Caroline O'Donnell + Martin Miller, Primitive Hut
Primitive Hut is a temporary installation that challenges architecture's stasis and permanence. The piece will transform between states of solid, frame, and void, while, through its decomposition, it will assist the growth of trees, which will replace the physical geometric form with a comparable, but radically different and now living, form.
Primitive Hut recalls Laugier's 1755 etching of the Primitive Hut which blurred the lines between nature and architecture. The implied house form is built around four saplings from a lattice of hemp and biodegradable resin, and in-filled with manure cylinders (an off the shelf decomposing plant container product called "Cowpots"). Eventually, as the structure decays, only the trees will remain.
O'Donnell was born in Athlone, Ireland, and raised there and in Derry, Northern Ireland. She received her B.Arch. from the Manchester School of Architecture, England; and her M.Arch. from Princeton University. Before teaching at Cornell, O'Donnell taught at the Irwin S. Chanin School of Architecture at The Cooper Union and worked at KCAP Architects and Planners in Rotterdam, Netherlands, and at Eisenman Architects in New York City, where she was the project leader for several projects including the Hamburg Library and the Pompei Santuario Railway Station.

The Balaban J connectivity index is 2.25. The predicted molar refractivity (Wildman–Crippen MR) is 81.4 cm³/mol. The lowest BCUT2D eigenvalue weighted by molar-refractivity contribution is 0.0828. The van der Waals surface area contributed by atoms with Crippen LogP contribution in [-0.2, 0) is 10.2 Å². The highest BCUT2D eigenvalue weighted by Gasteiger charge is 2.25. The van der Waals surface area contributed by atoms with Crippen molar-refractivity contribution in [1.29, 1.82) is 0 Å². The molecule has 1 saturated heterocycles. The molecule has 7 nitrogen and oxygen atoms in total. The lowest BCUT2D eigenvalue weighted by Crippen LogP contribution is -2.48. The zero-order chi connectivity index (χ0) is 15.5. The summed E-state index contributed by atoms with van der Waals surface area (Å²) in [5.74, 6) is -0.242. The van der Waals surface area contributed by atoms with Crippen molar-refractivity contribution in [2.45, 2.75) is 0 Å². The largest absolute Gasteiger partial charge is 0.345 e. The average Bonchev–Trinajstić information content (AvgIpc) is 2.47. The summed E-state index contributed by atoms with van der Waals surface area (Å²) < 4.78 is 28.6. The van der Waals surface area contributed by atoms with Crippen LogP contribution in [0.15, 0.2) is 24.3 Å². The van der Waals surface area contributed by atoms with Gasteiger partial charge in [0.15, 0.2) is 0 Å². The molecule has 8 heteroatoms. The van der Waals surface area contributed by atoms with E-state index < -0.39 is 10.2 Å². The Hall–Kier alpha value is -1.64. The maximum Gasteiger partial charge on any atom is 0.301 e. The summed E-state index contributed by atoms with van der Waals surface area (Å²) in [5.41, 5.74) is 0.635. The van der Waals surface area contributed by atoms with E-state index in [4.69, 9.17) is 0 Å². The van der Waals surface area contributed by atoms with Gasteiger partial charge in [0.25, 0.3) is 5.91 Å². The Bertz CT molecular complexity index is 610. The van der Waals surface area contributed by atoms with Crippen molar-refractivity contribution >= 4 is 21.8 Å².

Miller was born in San Paul, Minnesota, currently lives in both Beijing and New York. Miller is the creative design director and founding partner at AntiStatics Architecture. He is also a visiting professor at Cornell University. He received his BFA in Sculpture from the University of Colorado with a minor in Mathematics, and a Masters of Architecture from the University of Pennsylvania. Before founding AntiStatics with Mo Zheng, Miller was the lead designer and project manager for Jenny Sabin Studio.